Growth Performance, Carcass Characteristics and Intestinal Microflora of Broiler Chickens Fed Diets Containing Carum copticum Essential Oil

Document Type: Original Paper


1 Department of Animal and Poultry Nutrition, Faculty of Animal Science, Gorgan University of Agricultural Sciences and Natural Resources, Gorgan, Iran

2 Department of Animal and Poultry Physiology, Faculty of Animal Science, Gorgan University of Agricultural Sciences and Natural Resources, Gorgan, Iran

3 Department of food Science, Faculty of Food Science, Gorgan University of Agricultural Sciences and Natural Resources, Gorgan, Iran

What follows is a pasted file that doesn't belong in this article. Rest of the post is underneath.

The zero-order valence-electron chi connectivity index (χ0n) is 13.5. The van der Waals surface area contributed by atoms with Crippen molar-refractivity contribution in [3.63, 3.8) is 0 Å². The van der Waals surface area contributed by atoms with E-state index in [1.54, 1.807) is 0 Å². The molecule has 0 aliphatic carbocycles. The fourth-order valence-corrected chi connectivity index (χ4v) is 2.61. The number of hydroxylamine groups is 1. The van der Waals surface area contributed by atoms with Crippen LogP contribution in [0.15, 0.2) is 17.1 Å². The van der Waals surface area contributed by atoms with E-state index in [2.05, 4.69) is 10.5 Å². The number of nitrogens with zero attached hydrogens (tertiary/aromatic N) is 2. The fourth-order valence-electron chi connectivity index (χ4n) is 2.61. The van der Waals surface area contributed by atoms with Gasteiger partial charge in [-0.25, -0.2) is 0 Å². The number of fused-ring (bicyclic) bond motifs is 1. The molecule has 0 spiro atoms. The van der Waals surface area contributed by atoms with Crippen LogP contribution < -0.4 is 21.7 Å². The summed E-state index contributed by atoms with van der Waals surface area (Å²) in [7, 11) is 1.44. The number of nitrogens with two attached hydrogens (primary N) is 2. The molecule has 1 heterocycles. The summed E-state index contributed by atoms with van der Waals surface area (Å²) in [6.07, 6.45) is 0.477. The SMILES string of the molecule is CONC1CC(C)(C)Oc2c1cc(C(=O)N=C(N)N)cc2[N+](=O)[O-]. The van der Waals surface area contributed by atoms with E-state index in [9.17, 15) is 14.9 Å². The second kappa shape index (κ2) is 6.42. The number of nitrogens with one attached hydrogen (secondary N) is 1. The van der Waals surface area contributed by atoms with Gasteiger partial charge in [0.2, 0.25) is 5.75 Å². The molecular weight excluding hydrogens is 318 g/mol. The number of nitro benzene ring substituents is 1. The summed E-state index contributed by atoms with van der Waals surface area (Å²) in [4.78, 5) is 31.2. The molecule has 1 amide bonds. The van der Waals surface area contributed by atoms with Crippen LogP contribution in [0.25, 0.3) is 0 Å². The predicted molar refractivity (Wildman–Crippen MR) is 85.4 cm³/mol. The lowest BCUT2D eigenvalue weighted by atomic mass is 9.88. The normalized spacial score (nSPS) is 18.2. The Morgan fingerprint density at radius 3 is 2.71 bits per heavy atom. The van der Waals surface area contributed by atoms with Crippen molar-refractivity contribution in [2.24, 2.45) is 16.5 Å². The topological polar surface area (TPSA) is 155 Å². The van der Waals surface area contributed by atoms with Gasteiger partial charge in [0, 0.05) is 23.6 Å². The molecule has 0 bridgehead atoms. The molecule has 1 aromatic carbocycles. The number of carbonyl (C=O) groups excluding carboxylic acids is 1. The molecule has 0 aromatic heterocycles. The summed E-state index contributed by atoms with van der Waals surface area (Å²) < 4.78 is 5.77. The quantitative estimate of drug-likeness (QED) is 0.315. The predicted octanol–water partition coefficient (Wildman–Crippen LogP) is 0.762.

We evaluated the effects of dietary Carum copticum essential oil (CCEO) on growth performance, carcass characteristics and intestinal microflora of broiler chickens. A total of 240 Cobb broiler chickens were allocated to five dietary treatments, each with four replicates of 12 birds. Dietary treatments were prepared by formulating a corn-soybean meal-based diet free of antibiotics (Control) and supplementing the basal diet with three levels of CCEO at 150, 250, 350 mg/kg or antibiotic Virginiamycin at 200 mg/kg. Treatments were fed from 0 to 42 d of age. Body weight gain decreased linearly (P=0.035) with increasing CCEO while Virginiamycin increased body weight gain at 1 to 10 d compared to the control treatment (P < 0.05). Though feed consumption was not affected by CCEO, CCEO insignificantly improved feed conversion ratio (FCR) (P > 0.05). There were no differences in carcass characteristics among broiler chickens fed the control, CCEO and Virginiamycin diets (P > 0.05). Lactic acid bacteria in the cecum and ileum at 42 d of age were not influenced by the treatments (P > 0.05) but there was a linear increase of the log numbers of E. coli in the ileum (P=0.02) with increasing CCEO (P < 0.05). In conclusion, supplementing CCEO to diet at 150 mg/kg improve the growth performance, decrease undesirable intestinal bacteria in broiler chickens and is an adequate alternative to antibiotics.


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